The Federal Bureau of Investigation (FBI) warns of a growing trend of malicious actors creating deepfake content to carry out sextortion attacks.
Sextortion is a form of online blackmail where malicious actors threaten their targets by publicly disclosing explicit images and videos that they have stolen (hacking) or acquired (through coercion), usually demanding cash payments to retain equipment.
In many cases of sextortion, the compromising content is not real, with threat actors only pretending to have access to scare victims into paying for an extortion demand.
The FBI warns that sextortionists are now harvesting publicly available images of their targets, such as innocuous images and videos posted on social media platforms. These images are then fed into deepfake content creation tools that turn them into AI-generated sexually explicit content.
Although the images or videos produced are not authentic, they look very real, so they can serve the purpose of blackmailing the threat actor, because sending this material to the family, colleagues, etc. of the target could still cause serious personal and reputational damage to the victims.
“In April 2023, the FBI observed an increase in the number of sextortion victims reporting the use of fake images or videos created from content posted on their social media sites or web posts, provided to the malicious actor on request, or captured during video chats,” reads the alert published on the FBI’s IC3 portal.
“Based on recent victim reports, malicious actors have typically demanded: 1. Payment (e.g., money, gift cards) with threats to share the images or videos with members of the family or friends from social media if funds were not received; or 2. The victim sends real sexually themed images or videos.”
The FBI says creators of explicit content sometimes skip the extortion part and post the created videos directly to porn websites, exposing victims to large audiences without their knowledge or consent.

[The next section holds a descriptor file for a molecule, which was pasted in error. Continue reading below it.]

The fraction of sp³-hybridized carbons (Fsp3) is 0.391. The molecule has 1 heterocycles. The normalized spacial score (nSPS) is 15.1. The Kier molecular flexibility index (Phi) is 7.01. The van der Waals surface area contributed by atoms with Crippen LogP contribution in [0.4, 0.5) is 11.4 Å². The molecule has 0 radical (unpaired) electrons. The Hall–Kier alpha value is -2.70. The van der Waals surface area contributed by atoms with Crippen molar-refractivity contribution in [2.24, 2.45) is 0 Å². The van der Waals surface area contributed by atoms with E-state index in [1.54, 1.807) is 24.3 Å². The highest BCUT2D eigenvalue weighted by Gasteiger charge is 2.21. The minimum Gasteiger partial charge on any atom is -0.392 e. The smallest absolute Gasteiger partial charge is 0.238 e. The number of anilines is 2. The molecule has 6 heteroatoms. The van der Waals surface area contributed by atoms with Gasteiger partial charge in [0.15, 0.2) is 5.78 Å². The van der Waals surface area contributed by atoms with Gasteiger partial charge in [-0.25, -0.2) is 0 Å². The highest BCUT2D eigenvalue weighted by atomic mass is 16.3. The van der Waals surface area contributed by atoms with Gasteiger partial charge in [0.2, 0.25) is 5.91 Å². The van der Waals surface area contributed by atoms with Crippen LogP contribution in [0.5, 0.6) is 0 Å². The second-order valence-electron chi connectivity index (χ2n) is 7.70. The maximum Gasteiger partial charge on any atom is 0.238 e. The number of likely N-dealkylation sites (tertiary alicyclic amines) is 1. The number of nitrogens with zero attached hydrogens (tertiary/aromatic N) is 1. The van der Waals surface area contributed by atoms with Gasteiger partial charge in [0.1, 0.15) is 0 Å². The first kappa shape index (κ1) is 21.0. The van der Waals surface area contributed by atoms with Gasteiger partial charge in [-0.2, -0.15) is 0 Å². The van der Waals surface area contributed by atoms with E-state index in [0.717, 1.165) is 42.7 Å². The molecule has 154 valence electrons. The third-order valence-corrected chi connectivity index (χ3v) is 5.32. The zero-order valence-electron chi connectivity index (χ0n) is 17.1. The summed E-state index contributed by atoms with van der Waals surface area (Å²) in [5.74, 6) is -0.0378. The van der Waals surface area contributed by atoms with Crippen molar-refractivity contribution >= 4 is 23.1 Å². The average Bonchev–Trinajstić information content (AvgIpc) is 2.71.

In some cases, sextortionists use these now public uploads to increase pressure on the victim, demanding payment to remove posted images/videos from the sites.
The FBI reports that this media manipulation activity has, unfortunately, also affected minors.
How to protect yourself
The speed at which AI-enabled content creation tools are becoming available to a wider audience is creating a hostile environment for all internet users, especially those in sensitive categories.
There are several content creation tools projects available for free via GitHubwhich can create realistic videos from a single image of the target’s face, without requiring additional training or data sets.
Many of these tools have built-in safeguards to prevent abuse, but not those sold on underground forums and dark web marketplaces.
The FBI recommends that parents monitor their children’s online activity and talk to them about the risks associated with sharing personal media online.
In addition, parents are advised to conduct online research to determine the degree of exposure of their children online and take necessary steps to remove the content.
Adults who post images or videos online should restrict access to a small, private circle of friends to reduce exposure. At the same time, children’s faces should always be blurred or masked.
Finally, if you discover deepfake content depicting you on porn sites, report it to the authorities and contact the hosting platform to request the removal of the offending media.
The UK has recently introduced a law in the form of an amendment to the Online Safety Bill that classifies the non-consensual sharing of deepfakes as a crime.